Foster family burnout, complexity of care addressed with new program

Group finds template for community foster family support

Foster family burnout, complexity of care addressed with new program
Some members of the Lily Initiative lead team at a recent promotional event. From left to right, Sam Hapip, Annika Hapip, Dana Fleck, Sierra Guches, Leslie Pearcy, and Kaari Landblom. (Photo provided by Annika Hapip)

About half of all foster parents in the nation quit after a year, and only about a quarter make it past a second.

“I would say that’s a huge problem,” said Annika Hapip, who felt her church needed to act. “You have a lot of kiddos who are in the foster care system, and they’re waiting to be placed in a home, and foster families are stretched.”

Hapip’s solution, the Lily Initiative, working within Evangel Assembly of God in Bismarck, aims to address burnout by supporting foster families and encouraging others to become foster parents. The program started with 15 foster families in 2021 and has now grown to 32 families.

Meanwhile, new legislation aims to make it easier to keep children with extended family, providing assistance that helps children stay in a more familiar environment and, hopefully, prevent some of the trauma that otherwise might occur.

Children over the age of seven now make up 46 percent of kids in foster care, a rate that has risen steadily in the past 10 years, from 419 children age 7 and over in 2013 to a high of 689 last year.

Foster children at or entering their teenage years need increasingly complex care, placing another strain on foster families, those active in the system say.

Efforts like the Lily Initiative, and the new legislation, are aimed at making it more likely foster parents continue to offer care, while providing potentially better long-term outcomes for foster children.

A team effort

As a single mother with two pre-teen children of her own, Bismarck resident Leslie Pearcy wouldn’t strike most as your usual foster parent.

Five years ago she was called to help vulnerable, often traumatized kids, she says, by providing them a home. This can often be in an emergency, where a child needs a home for a few days, a few weeks, or sometimes a more long-term placement lasting several months. Pearcy has welcomed individual children into her home and as many at one time as a sibling group of four.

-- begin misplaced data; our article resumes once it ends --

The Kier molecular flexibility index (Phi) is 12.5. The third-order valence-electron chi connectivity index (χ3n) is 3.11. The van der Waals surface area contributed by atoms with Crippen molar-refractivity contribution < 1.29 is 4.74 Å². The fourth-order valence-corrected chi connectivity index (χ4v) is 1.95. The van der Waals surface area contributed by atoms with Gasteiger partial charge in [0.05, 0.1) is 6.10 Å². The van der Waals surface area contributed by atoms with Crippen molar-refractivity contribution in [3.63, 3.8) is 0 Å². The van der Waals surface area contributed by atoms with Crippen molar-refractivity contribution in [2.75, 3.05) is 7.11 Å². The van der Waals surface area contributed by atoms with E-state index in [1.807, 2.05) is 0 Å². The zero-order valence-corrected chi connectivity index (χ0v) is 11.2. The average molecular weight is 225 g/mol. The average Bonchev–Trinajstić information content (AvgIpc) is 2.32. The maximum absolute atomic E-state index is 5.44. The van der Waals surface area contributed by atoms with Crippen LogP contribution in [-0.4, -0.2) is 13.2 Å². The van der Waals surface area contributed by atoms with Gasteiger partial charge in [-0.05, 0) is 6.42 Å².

Her task would be much harder, she said, without the backing of a community peer support system set up for foster parents like her at Evangel.

“Overall, foster parents can’t do it alone,” Pearcy said. “So having a support system of some sort is important, whatever that looks like.”

There’s a “Grandparents” team of older, sometimes former foster parents, who can offer guidance, emulate basic life skills for children, or act as elder role models. There’s a “Meals and Errands” team to shop for groceries and fix a home-cooked meal before a child is placed in a home.

There’s a “Game of Champions” team to work with biological parents on the steps of reunification with their child. And there’s a background-checked and trauma-trained “Babysitting” team that can fill in for foster parents in need of a breather.

Pearcy said that many foster families can burn out without a network to call upon. Having someone to query about a tricky situation, having someone to watch kids for an hour or two, or help with errands, really reduces the overall stress, she said.

“Whatever that looks like, I think having that network around and having foster parents as peer support, and having the support and encouragement that can come alongside helps,” Pearcy said.

It is an attempt to create a sense of normalcy and community, she said.

“We're a normal home where kids get to experience normal things that are typical of childhood,” Pearcy said.

Focus on kinship care

At the state level, North Dakota’s Department of Health and Human Services is trying to address some of the turnover by increasing the ability of relatives to become kinship foster parents.